Enterprise Use Cases for GenAI are Becoming More Tangible

Adobe's President of EMEA says new regional headquarters in Riyadh will help it serve the growing demand for digital customer experiences and creative solutions in the region.

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  • Generative AI (GenAI) captures the collective imagination and sparks discussion and debate about its applications and impacts.

    What is undebatable is that there are real, powerful GenAI applications for digital customer experience, and, secondly, many businesses are desperate for ways to connect with their customers to stay relevant, and the rapid adoption of this new tool stems from GenAI FOMO (fear of missing out). 

    “Last year, many CEOs and leaders were torn between the FOMO on the one hand and the fear of getting in on the other,” says Luc Dammann, President, Adobe EMEA at Adobe Systems. “In the first two months of 2024, as enterprise use cases for GenAI become more tangible, FOMO is becoming the driver of many organisations’ plans to adopt GenAI.”

    Although businesses struggle to convert hype into reality, this is the year to turn GenAI’s promise into tangible business success and scale beyond pilots. Across the Middle East region, many pioneering projects are centred around delivering creative, personalised experiences for customers using the latest technology, and there is huge potential for companies to uncover the new business models and efficiencies that GenAI enables, adds Dammann.

    “Every customer I speak to across every industry in the Middle East and the EMEA region wants to know how AI and generative AI can accelerate their growth, provide greater automation, increase productivity, and drive personalisation.”

    With each great leap forward in ingenuity, so too comes a great leap forward in potential for harm – and GenAI is no exception.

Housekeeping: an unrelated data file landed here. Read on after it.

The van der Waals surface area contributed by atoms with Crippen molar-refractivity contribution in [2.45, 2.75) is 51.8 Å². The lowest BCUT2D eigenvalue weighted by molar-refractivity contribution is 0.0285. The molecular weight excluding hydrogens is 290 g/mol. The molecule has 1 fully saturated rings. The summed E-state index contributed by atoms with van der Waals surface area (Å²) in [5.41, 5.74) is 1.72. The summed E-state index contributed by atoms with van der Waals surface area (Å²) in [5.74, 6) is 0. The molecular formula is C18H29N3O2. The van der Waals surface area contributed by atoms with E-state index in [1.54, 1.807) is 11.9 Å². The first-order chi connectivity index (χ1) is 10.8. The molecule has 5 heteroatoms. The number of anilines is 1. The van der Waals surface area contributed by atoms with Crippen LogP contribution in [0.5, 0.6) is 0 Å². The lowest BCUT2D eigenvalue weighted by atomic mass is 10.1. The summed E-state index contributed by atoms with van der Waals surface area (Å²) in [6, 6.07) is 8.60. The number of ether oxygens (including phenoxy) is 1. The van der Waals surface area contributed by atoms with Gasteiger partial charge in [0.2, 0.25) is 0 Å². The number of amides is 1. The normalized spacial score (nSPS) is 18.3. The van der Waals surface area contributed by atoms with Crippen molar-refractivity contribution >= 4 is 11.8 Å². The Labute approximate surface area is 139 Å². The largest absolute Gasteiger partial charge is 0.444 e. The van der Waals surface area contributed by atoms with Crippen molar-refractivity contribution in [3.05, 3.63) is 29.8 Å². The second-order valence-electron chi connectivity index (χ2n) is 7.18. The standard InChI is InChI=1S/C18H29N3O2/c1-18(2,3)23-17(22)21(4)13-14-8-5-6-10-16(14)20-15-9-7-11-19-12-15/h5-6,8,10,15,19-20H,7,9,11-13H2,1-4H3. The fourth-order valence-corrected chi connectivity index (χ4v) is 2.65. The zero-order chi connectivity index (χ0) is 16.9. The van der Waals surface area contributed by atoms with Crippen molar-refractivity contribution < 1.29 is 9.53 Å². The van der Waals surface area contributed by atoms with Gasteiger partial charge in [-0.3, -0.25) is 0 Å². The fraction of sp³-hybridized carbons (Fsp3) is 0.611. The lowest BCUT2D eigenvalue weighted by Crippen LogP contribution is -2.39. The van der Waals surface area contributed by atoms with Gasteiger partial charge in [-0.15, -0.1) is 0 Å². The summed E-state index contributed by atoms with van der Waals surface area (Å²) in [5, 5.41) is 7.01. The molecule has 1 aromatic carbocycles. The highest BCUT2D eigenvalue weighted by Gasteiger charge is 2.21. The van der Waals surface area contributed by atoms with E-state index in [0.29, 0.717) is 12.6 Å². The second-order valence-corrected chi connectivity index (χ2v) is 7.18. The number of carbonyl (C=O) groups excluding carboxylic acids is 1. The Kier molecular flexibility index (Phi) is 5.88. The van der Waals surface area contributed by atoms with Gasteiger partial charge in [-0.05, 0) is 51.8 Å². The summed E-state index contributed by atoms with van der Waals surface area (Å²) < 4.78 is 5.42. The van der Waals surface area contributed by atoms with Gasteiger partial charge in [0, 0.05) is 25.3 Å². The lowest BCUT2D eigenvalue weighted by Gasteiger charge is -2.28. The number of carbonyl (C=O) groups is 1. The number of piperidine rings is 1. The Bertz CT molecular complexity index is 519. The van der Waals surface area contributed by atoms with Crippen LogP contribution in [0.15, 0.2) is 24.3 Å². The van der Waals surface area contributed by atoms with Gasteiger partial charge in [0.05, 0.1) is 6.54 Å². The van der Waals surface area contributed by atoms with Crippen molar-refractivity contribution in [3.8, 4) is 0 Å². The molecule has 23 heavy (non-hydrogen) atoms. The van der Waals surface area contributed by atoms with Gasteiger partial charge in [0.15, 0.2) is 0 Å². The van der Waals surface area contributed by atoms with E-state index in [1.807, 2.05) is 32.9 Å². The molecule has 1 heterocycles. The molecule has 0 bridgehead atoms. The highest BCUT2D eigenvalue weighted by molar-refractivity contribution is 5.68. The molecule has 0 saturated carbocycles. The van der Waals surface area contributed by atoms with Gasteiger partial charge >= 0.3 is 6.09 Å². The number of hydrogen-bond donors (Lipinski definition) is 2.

At this seminal moment, not just for digital customer experience, how can we “get GenAI right?” 

    The key lies in a partnership between policymakers, tech companies, and the wider community to ensure responsible and ethical development, deployment, and use.

    “When it comes to AI, it’s even more important to balance innovation with responsibility,” says Dammann.

    For over a decade, Adobe has been developing AI, its Content Authenticity Initiative, and the development of tools like Content Credentials, he adds, acts as a digital “nutrition label” for content. It helps creators and consumers track the origins and alterations of AI-generated content to help address the problem of misinformation while enabling creators to get credit for their work.

    Adobe has been helping develop tools that define one of the most pivotal times in the history of creativity. “Our technology makes it easier than ever to turn a vision into reality,” says Dammann, citing Adobe Creative Cloud, GenAI applications like Adobe Firefly and Adobe Express, and its Creative, Document, and Experience Cloud applications for enterprises.

    “Customer experience is the new competitive differentiator for brands, and our technology helps enterprises not just meet their customers’ heightened expectations for personalised digital experiences but exceed them to build long-term trusted relationships that add value,” he adds.  


    Firefly, launched a year ago, with text-to-image and text effects capabilities, has already surpassed 4.5 billion image generations, making it the most popular AI image generation model designed for commercial use.

    “We featured Firefly’s text-to-image capabilities prominently as part of our presence at LEAP, and the response from attendees was tremendous,” Dammann says.

    “We’re excited to see how individuals, students, creative professionals, small-business owners, and enterprises across the Middle East will use Firefly to create amazing content.”

    Adobe’s customers in the Middle East include Alshaya, Etihad, Qatar Tourism, Saudi Tourist Authority, and stc, and most recently, Riyadh Air.

    As part of its regional expansion, Adobe announced plans to establish a new regional headquarters in Riyadh, having had its license approved by the Saudi Ministry of Investment. “We expect to open in early 2025,” he says. 

    “We have been active in the region with customers across the public and private sector, and our new regional headquarters will enable us to better serve the ever-growing demand for digital customer experiences and creative solutions across the Middle East.”

    The Middle East economy is undergoing a significant transformation driven by digitalization, economic diversification, and the adoption of emerging technologies. Dammann says, “The speed and scale of development in the region, fused with the ambition of the organizations here to deliver incredible digital experiences, is exciting.”

    The original story appeared in Fast Company Middle East on 8 March 2024.


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